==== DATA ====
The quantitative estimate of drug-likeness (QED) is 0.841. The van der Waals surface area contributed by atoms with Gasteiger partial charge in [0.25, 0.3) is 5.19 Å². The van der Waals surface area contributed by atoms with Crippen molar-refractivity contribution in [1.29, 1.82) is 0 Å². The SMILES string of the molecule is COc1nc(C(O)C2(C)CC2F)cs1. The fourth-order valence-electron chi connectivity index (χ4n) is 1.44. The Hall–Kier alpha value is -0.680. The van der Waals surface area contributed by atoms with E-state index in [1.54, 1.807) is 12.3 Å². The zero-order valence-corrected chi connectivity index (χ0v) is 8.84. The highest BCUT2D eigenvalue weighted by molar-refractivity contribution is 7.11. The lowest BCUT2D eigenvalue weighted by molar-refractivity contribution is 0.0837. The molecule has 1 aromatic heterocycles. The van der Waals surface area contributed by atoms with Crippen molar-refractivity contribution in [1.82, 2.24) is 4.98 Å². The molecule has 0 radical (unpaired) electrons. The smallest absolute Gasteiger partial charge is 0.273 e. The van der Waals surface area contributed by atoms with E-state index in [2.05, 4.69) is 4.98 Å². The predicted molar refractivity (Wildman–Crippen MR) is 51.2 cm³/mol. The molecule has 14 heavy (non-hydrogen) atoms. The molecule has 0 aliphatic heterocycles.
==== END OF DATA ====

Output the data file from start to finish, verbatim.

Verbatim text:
The quantitative estimate of drug-likeness (QED) is 0.841. The van der Waals surface area contributed by atoms with Gasteiger partial charge in [0.25, 0.3) is 5.19 Å². The van der Waals surface area contributed by atoms with Crippen molar-refractivity contribution in [1.29, 1.82) is 0 Å². The SMILES string of the molecule is COc1nc(C(O)C2(C)CC2F)cs1. The fourth-order valence-electron chi connectivity index (χ4n) is 1.44. The Hall–Kier alpha value is -0.680. The van der Waals surface area contributed by atoms with E-state index in [1.54, 1.807) is 12.3 Å². The zero-order valence-corrected chi connectivity index (χ0v) is 8.84. The highest BCUT2D eigenvalue weighted by molar-refractivity contribution is 7.11. The lowest BCUT2D eigenvalue weighted by molar-refractivity contribution is 0.0837. The molecule has 1 aromatic heterocycles. The van der Waals surface area contributed by atoms with Crippen molar-refractivity contribution in [1.82, 2.24) is 4.98 Å². The molecule has 0 radical (unpaired) electrons. The smallest absolute Gasteiger partial charge is 0.273 e. The van der Waals surface area contributed by atoms with E-state index in [2.05, 4.69) is 4.98 Å². The predicted molar refractivity (Wildman–Crippen MR) is 51.2 cm³/mol. The molecule has 14 heavy (non-hydrogen) atoms. The molecule has 0 aliphatic heterocycles.